Car Dealership Accuses Employee of Stealing Cars – Judge Agrees It’s a Felony


By Alana Bleimann

SACRAMENTO – The question here in Sacramento County Superior Court this week is whether defendant Steve Hancock stole one or two cars—and if he did, should he stand trial for a felony or misdemeanor?

At Hancock’s preliminary hearing, Assistant Public Defender Juan Corona argued a “17b motion” to remove a felony charge for a stolen automobile from the Maita Honda Dealership.

In order for Hancock’s charges to be reduced to a misdemeanor, Judge Kevin J. McCormick would have to accept the Penal Code §17(b) motion, which asks a judge to reduce a felony to a misdemeanor offense. This can only be possible if the felony is classified as a “wobbler” (a charge that originally could be a misdemeanor or a felony).

The facts of the case, as presented by the prosecution, stated that in February of this year, at approximately 6:10 a.m., peace officer Barron Cox responded to the location of Maita Honda, a car dealership located in Sacramento county.

A white Honda Civic had allegedly been stolen from the lot by an employee, according to the manager of the dealership, who said, “Another salesperson had someone interested in buying the car and they went to the lot and it was missing.”

The employee in question was identified as the defendant, Steve Hancock.

Hancock was identified by the manager after he reviewed surveillance footage and “saw Hancock leave in the white vehicle.” Hancock was seen walking through the dealership and “went into an area where employees log in and out of work” and exited from another door. From this point, the viewer of the footage could see the white Honda drive away.

“I don’t recall seeing Hancock get in the car though (in the video),” admitted Officer Cox.

There was also another collection of footage from two days after the incident.

“We were viewing the rear parking lot entrance…a white Honda with a silver Honda pulls behind it and seconds later Steven and a female were walking into the dealership through the rear doors.”

The female’s identity was classified by locating her driver’s license in Hancock’s desk at home. The relationship between the female and the defendant was not disclosed.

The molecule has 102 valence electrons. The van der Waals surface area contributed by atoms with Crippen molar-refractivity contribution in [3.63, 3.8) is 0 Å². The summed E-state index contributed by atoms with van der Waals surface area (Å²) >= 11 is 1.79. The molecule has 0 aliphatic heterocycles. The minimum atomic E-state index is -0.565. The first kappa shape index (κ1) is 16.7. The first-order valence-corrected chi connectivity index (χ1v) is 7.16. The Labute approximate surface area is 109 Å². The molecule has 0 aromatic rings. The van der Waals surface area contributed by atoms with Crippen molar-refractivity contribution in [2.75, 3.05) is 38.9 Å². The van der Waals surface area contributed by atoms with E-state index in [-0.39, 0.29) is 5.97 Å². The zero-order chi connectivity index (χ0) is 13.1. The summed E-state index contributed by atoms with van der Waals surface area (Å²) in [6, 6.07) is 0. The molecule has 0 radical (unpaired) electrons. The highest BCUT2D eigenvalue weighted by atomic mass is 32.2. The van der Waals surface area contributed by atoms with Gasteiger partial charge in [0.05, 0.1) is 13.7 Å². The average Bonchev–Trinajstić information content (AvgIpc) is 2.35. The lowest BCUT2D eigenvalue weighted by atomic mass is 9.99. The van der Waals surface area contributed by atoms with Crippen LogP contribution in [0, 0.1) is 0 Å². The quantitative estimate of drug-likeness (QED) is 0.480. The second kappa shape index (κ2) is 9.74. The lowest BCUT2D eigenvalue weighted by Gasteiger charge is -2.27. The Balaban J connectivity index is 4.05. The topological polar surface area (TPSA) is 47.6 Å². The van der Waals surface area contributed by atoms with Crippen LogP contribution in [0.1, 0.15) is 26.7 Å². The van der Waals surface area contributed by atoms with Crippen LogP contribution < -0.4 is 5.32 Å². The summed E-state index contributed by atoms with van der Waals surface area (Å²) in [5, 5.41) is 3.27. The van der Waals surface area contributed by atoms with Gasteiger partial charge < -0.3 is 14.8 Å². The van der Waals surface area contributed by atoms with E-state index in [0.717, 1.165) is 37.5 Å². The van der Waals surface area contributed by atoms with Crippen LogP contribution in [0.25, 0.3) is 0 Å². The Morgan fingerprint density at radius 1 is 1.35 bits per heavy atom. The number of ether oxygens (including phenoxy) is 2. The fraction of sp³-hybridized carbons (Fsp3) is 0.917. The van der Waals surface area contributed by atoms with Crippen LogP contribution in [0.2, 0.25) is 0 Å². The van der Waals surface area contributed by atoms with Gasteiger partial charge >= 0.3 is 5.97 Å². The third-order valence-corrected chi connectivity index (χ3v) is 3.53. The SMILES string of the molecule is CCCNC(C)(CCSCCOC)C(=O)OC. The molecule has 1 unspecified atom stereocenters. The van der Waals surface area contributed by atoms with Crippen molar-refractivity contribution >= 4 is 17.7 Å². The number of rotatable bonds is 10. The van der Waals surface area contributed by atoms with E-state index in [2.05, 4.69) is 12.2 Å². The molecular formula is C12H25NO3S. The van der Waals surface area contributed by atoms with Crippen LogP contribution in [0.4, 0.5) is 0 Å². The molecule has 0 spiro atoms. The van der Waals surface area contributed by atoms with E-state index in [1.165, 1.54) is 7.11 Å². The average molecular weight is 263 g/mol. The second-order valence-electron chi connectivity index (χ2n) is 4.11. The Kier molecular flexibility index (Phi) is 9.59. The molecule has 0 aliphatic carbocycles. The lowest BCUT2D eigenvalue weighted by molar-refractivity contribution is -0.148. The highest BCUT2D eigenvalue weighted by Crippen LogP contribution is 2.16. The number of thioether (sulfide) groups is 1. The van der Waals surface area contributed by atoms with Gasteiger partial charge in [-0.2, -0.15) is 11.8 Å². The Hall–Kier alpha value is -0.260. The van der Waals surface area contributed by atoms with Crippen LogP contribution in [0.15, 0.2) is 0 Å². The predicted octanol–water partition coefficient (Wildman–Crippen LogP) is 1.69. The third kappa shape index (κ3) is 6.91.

When the two individuals walked into the dealership the manager said that he asked Hancock for the keys back and told him to “go home.”

The female walking with Hancock said she had property in the silver Honda and was taken outside where she retrieved a bag with kids’ toys in it.

At this point, the manager realized the silver Honda was also from his store and he reported it as stolen.

The condition of the silver Honda was originally “brand new and shouldn’t have had more than five miles,” but when it was recovered it “was soiled on the inside and over 250 miles gone.”

The condition and number of miles in the white vehicle after being returned was not noted in Officer Cox’s report, although it “could be in another officer’s report….I do not recall any physical damage [on the white Honda],” he added.

The value of the silver Honda was $23,250 and the value of the white Honda was $22,380.

Public defender Corona questioned the officer, who revealed that Hancock only took the white Honda and the female took the silver Honda, with Corona suggesting the charge should only be a misdemeanor.

The process for test driving vehicles was not disclosed and that when someone wants to test drive a vehicle they have to show their driver’s license; but this conversation never happened between the dealership manager and Officer Cox.

Officer Daniel Hanson spoke to Hancock, who said he was an employee at Maita Honda for approximately four months. He also said he never took any vehicles home from that dealership, although he mentioned a woman who contacted him a week earlier to arrange for a test drive of the vehicle.

Part of Hancock’s job at the dealership was to test drive vehicles with potential customers. This woman was the same female seen in the second set of video surveillance footage.

In arguing in favor of the 17b motion in his closing argument, public defender Juan Corona stated that Hancock has a minimal record with only a domestic violence case from 2013 in which he successfully completed probation. Additionally, Hancock was employed and has a young son.

“The rehabilitation process can still be accomplished with a misdemeanor conviction… I understand why he should be a convicted felon….he has shown that he is a productive member of the community…knows right from wrong…booking him with a felony would be a disservice to him and his family,” Corona argued.

Deputy District Attorney Emilee Divinagracia called it “felonious conduct,” saying “the defendant took two cars and at least one of them he had for two days….there’s a reason he was given trust over these vehicles….he violated this trust by taking them for the weekend and lies about it all the way up until he is arrested.”

Judge McCormick found the 17b motion to be a reasonable request, but ultimately said “he [Hancock] is in a position of trust” and that he did steal the vehicle.

Further proceedings and an arraignment is set for December, with a trial to follow.

Alana Bleimann is a junior at the University of San Francisco majoring in Sociology with a minor in Criminal Justice Studies. She is from Raleigh, North Carolina.

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About The Author

The Vanguard Court Watch operates in Yolo, Sacramento and Sacramento Counties with a mission to monitor and report on court cases. Anyone interested in interning at the Courthouse or volunteering to monitor cases should contact the Vanguard at info(at)davisvanguard(dot)org - please email info(at)davisvanguard(dot)org if you find inaccuracies in this report.

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